Botany Babes

The adventures of PlantWoman, Sundew Kid and Black Eyed Susan

The Harris Garden April 19, 2009

Filed under: Uncategorized — sundewkid @ 8:13 pm

Hi! Firstly I feel I should apologise for the lack of posts! I want to blame it on the winter and the lack of plant activity associated with it, but really I’ve just not got round to writing anything and I know that Plantwoman has been busy writing dissertations and doing vast amounts of coursework (something I most definitely do not miss!)

Considering I was a student at Reading for 4 years and have been staff there now for a fair while, I feel ashamed to say that I have rarely visited the Harris Garden on Reading’s campus, and when I have, its been badly timed (normally the middle of winter). As it was open today as part of the National Gardens Scheme (NGS), we decided that we would go and enjoy the wonderful weather we’ve been having recently and see what was out in the garden….

Firstly a little bit of background about the Harris Garden… it’s used for teaching and research by the School of Biological Sciences, and as a result the garden has a wide variety of plants, and includes the national collection of Digitalis (Foxgloves). The Friends of the Harris Garden help support the development of the Garden and it’s with their help that the garden is opened as part of the NGS.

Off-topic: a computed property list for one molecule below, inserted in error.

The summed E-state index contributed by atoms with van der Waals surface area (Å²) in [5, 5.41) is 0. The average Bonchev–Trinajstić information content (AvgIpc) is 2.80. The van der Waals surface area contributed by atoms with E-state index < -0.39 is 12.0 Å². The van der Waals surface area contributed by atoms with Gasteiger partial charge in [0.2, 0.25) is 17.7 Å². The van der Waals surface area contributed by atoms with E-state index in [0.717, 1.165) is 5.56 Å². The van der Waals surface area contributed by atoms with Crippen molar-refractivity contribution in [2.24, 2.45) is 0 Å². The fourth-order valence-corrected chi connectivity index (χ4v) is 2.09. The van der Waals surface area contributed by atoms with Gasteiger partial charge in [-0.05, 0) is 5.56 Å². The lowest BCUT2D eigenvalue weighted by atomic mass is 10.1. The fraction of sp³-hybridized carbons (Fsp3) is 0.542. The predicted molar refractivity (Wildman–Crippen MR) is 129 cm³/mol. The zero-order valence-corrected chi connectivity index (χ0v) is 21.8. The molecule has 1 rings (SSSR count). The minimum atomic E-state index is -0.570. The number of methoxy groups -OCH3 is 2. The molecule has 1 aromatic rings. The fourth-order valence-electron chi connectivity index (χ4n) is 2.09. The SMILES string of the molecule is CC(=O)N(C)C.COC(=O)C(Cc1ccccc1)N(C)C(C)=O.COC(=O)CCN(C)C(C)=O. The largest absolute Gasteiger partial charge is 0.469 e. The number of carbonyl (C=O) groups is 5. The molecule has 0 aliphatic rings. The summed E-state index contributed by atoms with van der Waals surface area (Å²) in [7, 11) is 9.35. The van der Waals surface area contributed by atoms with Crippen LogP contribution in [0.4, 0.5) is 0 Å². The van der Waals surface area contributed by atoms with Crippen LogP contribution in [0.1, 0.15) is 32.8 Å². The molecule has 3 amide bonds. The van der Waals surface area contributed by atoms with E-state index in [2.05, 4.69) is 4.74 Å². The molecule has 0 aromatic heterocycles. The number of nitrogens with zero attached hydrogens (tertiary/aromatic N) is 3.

Today was the first day it was open to the public this year, and it was well worth a visit….the Cherry Bowl was particularly spectacular with over a dozen varieties of cherry (Prunus) in bloom, as were the areas ‘left’ to go wild which looked beautiful with mixtures of Bluebells (Hyacinthoides non-scripta), Cowslips (Primula veris) and Snakes Head Fritillarias (Fritillaria meleagris).

Along with the spring flowers, we saw a large number of butterflies, and we were surprised that most of them were not the ‘common’ ones we’re normally used to spotting… there was a lovely little Holly Blue (Polyommatini celastrina) sat on a Horse Chestnut flower (Aesculus hippocastanum), we also saw a number of Orange-tipped butterflies (Anthocharis cardamines) and a beautiful Peacock butterfly(Nymphalini inachis).

We were also able to go into a couple of the glass houses, which bought back lots of good memories for me, and allows people access to an area normally restricted to staff and students…

If you’re in the area and the gardens are open, I would suggest stopping by, as its not too much to get in, and its well worth a visit (plus tea and cakes are available, always important when going round a garden…)

Below are a selection of photos taken by my boyfriend (as he is a far better photographer than me!)

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